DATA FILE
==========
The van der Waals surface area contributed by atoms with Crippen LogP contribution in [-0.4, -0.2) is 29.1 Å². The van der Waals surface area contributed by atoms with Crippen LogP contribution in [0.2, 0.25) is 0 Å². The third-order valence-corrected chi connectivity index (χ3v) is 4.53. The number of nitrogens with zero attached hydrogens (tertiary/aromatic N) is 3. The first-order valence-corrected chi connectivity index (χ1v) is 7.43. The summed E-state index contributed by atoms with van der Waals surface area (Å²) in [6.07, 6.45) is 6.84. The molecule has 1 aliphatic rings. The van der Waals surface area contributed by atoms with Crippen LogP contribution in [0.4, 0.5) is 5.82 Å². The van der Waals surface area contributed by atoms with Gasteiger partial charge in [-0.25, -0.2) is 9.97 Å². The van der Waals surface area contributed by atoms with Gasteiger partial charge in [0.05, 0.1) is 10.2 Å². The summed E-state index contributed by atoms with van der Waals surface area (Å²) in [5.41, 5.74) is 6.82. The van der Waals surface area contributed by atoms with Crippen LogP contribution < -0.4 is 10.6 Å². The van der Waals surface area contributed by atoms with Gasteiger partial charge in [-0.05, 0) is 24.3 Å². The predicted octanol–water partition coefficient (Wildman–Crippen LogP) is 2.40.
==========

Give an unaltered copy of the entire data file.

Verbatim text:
The van der Waals surface area contributed by atoms with Crippen LogP contribution in [-0.4, -0.2) is 29.1 Å². The van der Waals surface area contributed by atoms with Crippen LogP contribution in [0.2, 0.25) is 0 Å². The third-order valence-corrected chi connectivity index (χ3v) is 4.53. The number of nitrogens with zero attached hydrogens (tertiary/aromatic N) is 3. The first-order valence-corrected chi connectivity index (χ1v) is 7.43. The summed E-state index contributed by atoms with van der Waals surface area (Å²) in [6.07, 6.45) is 6.84. The molecule has 1 aliphatic rings. The van der Waals surface area contributed by atoms with Crippen LogP contribution in [0.4, 0.5) is 5.82 Å². The van der Waals surface area contributed by atoms with Gasteiger partial charge in [-0.25, -0.2) is 9.97 Å². The van der Waals surface area contributed by atoms with Gasteiger partial charge in [0.05, 0.1) is 10.2 Å². The summed E-state index contributed by atoms with van der Waals surface area (Å²) in [5.41, 5.74) is 6.82. The van der Waals surface area contributed by atoms with Crippen LogP contribution < -0.4 is 10.6 Å². The van der Waals surface area contributed by atoms with Gasteiger partial charge in [-0.05, 0) is 24.3 Å². The predicted octanol–water partition coefficient (Wildman–Crippen LogP) is 2.40.